Firstly, the standardization of the products is difficult as they are mixtures of many compounds. Knowledge about efficacies of natural products in the field of traditional medicine comes from prescriptions which are usually combinations of multiple herbs. Those herbs contain many active compounds as well. Specific compound composition in a given prescription is determined by many factors including the growing conditions of the component herbs and extraction methods of the prescription. Due to this complexity, it is difficult to expect a uniform compound composition for different production batches. To solve this issue, global pharmaceutical companies have cultivated natural products based on Good Agricultural Practices (GAP) and have processed them according to Good Manufacturing Practices (GMP). FDA place more requirements for standardization including chemical equivalence and biological equivalence verifications on top of them.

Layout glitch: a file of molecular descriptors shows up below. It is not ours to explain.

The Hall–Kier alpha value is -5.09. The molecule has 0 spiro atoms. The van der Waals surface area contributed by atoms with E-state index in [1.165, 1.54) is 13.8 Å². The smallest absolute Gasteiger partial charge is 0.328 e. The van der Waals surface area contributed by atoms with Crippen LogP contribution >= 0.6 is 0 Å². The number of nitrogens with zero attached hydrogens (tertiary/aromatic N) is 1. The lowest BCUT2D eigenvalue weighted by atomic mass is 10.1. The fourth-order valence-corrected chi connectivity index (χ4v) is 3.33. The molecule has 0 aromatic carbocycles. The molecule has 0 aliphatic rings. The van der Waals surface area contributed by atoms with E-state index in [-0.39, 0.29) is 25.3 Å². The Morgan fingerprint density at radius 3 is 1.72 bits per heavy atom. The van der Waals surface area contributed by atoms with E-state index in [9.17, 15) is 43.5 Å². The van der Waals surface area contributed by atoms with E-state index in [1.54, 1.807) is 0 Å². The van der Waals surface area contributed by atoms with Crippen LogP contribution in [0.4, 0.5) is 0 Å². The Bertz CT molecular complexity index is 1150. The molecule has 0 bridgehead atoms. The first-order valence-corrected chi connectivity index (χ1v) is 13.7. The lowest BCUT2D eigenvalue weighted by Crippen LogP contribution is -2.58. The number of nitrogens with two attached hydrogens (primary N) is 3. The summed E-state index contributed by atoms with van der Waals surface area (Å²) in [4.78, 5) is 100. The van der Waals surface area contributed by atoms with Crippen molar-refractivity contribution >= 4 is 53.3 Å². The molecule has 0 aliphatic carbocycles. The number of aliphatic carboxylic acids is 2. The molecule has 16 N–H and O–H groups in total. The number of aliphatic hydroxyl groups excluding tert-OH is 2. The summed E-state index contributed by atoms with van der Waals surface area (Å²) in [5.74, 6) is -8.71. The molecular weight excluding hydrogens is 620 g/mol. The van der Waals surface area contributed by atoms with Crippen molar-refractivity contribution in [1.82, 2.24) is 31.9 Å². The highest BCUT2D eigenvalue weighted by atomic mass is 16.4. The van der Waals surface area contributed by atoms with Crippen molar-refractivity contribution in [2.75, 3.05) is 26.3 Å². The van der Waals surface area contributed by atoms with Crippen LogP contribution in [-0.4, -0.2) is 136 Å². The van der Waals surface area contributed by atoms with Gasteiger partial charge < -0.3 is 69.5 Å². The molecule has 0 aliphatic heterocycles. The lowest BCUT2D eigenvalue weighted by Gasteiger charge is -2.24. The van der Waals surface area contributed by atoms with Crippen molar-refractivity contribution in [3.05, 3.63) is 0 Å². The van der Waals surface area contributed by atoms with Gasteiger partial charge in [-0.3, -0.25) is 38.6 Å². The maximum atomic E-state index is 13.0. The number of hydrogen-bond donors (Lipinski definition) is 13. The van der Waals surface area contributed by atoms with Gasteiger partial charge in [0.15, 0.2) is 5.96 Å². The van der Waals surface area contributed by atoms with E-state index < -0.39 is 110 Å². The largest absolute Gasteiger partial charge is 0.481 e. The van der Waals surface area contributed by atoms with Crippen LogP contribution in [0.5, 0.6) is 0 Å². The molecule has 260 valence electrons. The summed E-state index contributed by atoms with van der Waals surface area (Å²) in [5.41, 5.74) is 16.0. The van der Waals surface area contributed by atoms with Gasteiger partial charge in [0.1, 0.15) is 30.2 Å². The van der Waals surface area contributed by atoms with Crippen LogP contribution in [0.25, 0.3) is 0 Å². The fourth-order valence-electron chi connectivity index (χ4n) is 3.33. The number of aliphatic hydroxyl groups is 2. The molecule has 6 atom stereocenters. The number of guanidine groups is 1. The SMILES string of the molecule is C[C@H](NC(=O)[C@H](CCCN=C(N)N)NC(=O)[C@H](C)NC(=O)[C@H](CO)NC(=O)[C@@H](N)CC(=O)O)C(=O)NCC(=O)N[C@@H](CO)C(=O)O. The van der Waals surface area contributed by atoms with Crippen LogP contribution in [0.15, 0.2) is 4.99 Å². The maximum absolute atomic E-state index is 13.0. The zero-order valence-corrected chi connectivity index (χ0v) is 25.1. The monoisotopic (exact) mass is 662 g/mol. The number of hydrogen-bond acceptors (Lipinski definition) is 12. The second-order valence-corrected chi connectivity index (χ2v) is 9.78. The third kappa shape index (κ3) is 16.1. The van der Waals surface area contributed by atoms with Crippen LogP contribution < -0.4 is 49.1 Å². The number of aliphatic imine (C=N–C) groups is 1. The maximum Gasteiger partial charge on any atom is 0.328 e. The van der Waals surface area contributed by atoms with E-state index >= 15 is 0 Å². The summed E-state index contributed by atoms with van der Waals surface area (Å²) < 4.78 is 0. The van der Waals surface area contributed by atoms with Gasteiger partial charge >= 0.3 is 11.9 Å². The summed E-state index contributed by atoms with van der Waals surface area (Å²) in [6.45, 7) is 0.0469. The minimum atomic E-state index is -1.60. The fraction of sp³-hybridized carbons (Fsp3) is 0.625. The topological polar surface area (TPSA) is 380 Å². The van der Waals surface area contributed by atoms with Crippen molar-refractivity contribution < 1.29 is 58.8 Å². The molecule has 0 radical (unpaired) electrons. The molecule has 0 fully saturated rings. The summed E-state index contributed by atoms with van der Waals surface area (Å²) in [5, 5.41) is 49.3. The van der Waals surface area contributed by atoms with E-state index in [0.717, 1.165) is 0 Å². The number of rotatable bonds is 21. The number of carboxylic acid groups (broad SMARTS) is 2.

Secondly, complex interactions between multi-components from natural products and multiple targets in human bodies should be considered, as NPE drugs consist of multiple compounds by definition. It is expected that their mild efficacy with lower toxicity comes from such multi-component and multi-target interactions. Yet, the number of required experiments increases exponentially as the number of compounds becomes larger. If we rely on cell-based or animal-based experiments solely to analyze the effect of multiple compounds, the time and cost would become simply infeasible. Many research groups suggest to adopt information and computational models to alleviate this situation by predicting promising combinations and reducing the number of required experiments.